A-to-Z Challenge, garden creatures, pollinators

B is for Butterfly Garden

 

Being the great avoider of housework that I am, I’ve managed to find yet another way! Pokemon Go® – I’m searching for a Butterfree.

butterfree
Butterfree

In the meantime, I’m planning to address a very neglected part of the yard this summer.  Overgrown dumping ground will become a Garden for the Butterflies.  After the monarch attempt a few years back, I’ve been thinking of ways to attract them to my garden on their way to Mexico.

There’s a  small garden center in Unity, PA called Friendship Garden that specializes in native plants.  I learned about this place a few weeks back when our garden club speaker, a master gardener from the Latrobe Area, informed us.  He encouraged native plants, but at the same time, did not criticize our love and hopes with the exotic tropicals we adore.  Native plants have formed symbiotic relationships with native wildlife over thousands of years and therefore offer the most sustainable habitat. A plant is considered native if it has occurred naturally in a particular region, ecosystem, or habitat without human introduction.

Some plants that attract the pollinators include Purple Coneflower (echinacea), Butterfly Weed (Asclepias tuberosa) and Butterfly Flower (flor de mariposa).

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My big plan was to start these from seed.  I still may, but upon careful inspection of the directions on the packet, my plants won’t be blooming this summer.

Coneflower seeds that would have naturally fallen from the flowers in the fall would have a much better chance, as these seeds should be planted 12 weeks before the ground freezes.  Ditto with the Butterfly Weed.  There seems to be some hope for the Butterfly Flower.  I will be starting them all, but will have to be patient for the bloom show.

I was able to snag 2 milkweed plants from the Friendship Garden.  I’m hoping that the Common Milkweed will attract monarchs.

Now for the work of clearing brush, moving rocks, and creating the space.

Here’s hoping all this work gets done before my plants die!!

B

 

 

My B entry for the blogging challenge from A to Z.  Trying hard to keep it up, wishing I had started these entries in March, not going to make excuses!  Keep on blogging!  I think I can, I think I can . . .

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garden creatures

Monarch Lessons

Ryan is taking a field biology class at college this semester.  He’s majoring in business and marketing, but I wonder if he wonders if business is the right area for him.  He’s loving his field biology class.  I personally wish he would have explored the natural sciences before now.  He’s (hopefully) in his last semester at school.

He brought home a monarch caterpillar in a small plastic container, with a lid that had a little screened opening on top.  We are all captivated, watching “Milly” grow.  She eats SO MUCH, in fact, it seems that for a solid two weeks, that’s all she did.

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I did not know before this little experiment that monarchs eat only milkweed.  I have to say, I remember lots of milkweed growing along the roads when I was young.  But I don’t really see much of it now.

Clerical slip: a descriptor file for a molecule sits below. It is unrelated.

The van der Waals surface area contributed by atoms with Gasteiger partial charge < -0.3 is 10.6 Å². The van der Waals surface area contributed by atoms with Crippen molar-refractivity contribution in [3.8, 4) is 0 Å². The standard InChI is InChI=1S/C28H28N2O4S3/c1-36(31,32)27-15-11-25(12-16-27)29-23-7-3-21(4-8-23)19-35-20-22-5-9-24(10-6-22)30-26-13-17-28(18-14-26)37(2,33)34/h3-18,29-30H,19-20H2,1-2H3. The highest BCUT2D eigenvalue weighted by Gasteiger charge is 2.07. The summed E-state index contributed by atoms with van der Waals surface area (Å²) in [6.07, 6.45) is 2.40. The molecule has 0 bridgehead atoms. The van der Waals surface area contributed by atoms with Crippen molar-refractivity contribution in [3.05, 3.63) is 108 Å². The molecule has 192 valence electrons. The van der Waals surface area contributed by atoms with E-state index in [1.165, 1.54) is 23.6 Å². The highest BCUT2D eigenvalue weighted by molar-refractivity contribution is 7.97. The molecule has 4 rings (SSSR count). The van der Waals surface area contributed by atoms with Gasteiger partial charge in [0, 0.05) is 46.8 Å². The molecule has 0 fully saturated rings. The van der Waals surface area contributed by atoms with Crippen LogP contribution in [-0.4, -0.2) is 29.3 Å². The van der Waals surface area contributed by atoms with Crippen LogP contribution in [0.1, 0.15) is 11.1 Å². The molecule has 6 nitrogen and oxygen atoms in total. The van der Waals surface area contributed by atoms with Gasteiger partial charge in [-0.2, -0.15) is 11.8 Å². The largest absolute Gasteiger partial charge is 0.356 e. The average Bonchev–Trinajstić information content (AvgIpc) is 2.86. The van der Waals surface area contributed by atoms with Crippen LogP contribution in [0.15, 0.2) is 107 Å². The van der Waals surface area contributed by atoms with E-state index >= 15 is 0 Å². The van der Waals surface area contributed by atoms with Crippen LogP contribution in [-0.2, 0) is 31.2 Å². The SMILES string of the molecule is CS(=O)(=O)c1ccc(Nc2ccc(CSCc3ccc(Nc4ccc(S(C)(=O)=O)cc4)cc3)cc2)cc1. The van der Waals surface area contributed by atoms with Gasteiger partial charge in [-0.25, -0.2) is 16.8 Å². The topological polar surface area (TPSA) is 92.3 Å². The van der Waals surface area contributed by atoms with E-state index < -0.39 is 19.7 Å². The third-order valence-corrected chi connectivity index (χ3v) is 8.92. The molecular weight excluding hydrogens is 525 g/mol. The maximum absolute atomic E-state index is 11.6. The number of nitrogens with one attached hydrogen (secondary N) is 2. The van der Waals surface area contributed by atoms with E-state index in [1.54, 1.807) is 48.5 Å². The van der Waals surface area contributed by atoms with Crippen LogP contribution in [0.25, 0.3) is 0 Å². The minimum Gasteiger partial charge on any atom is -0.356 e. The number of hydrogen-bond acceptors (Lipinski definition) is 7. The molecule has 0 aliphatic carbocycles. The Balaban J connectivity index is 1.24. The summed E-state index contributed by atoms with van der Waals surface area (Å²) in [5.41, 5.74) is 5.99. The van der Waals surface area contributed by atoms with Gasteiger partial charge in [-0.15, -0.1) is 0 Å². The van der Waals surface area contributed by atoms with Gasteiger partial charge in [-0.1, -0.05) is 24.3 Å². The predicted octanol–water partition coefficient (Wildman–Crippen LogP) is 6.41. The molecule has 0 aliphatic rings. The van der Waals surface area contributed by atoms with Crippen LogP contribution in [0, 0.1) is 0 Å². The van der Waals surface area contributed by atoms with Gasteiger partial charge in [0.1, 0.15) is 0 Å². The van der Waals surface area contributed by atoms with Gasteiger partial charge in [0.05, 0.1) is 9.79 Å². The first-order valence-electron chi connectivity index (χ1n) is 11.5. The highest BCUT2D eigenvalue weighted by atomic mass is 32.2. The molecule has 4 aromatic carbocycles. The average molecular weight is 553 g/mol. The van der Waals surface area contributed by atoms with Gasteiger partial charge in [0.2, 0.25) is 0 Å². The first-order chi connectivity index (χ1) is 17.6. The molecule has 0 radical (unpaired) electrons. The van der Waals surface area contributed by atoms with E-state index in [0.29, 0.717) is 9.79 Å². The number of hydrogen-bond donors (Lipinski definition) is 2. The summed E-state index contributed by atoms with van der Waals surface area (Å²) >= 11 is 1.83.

The caterpillars know how to prepare the leaves by chewing a hole in the main vein so that the sticky milk stops flowing.  It’s pretty sticky, and I’m not sure how they don’t glue their mouths shut!

Milly chewed through the two leaves of milkweed in less than 2 days, so we had to take a little trip to the campus where Ryan showed me the milkweed that grows there.  We collected enough food for the next two weeks.

Last Tuesday, Milly (now a good solid 2″ caterpillar) decided to climb to the roof of her house, spin a catch, and hang from the lid.   She stayed up there overnight.

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The next day, Ryan was watching her and says he left the room for a brief 15 minutes, but when he got back, Milly was no longer a caterpillar, but snug away in her cocoon!  How exciting!  I only wish Ryan could have witnessed this small event.

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It’s crazy how these creatures just naturally perform their metamorphosis.  How do they know what they are doing?

So now we wait for Milly to emerge as a beautiful butterfly.  The cocoon is very pretty – it almost looks like there are glistening gems on the outside.  I’m not sure how long this will take, but we await the arrival.

I can’t wait for her release.  I wish I could tag along on her migration to Mexico for the winter!

Post script

Well, this past weekend, Ryan went to visit some friends in Ohio.  And Milly decided to meet the world.  It was such an extraordinary thing to watch.

On Saturday morning, the cocoon looked black.  Not knowing what had happened, I asked Mr. Google and sure enough, the metamorphosis was beginning.  It was either that or the dreaded Black Death.  Don’t ask.

Darkening
Darkening

I took the box outside to get some better light, and we could see the very definition of a monarch butterfly wing, all curled up and ready to explode out of it’s tiny house.  I took some pictures to send to Ryan.  I was so upset that he was going to miss this.

In the sunlight
In the sunlight

That night, we returned from our outings to find an empty cocoon, and Milly was laying at the bottom of the box in a pool of red liquid.  This did not seem good.  And indeed it was not.  

Milly’s wings never did open fully.

a butterfly at last
a butterfly at last

From what I’ve read, very few monarchs evolve successfully.  And Milly did not beat the odds.  It seems that she was supposed to spend more time hanging from the cocoon, and her fall from home was much too soon.  That liquid pool that she was laying in was supposed to be pumped through her wings.

This little butterfly will not be making it’s way to Mexico.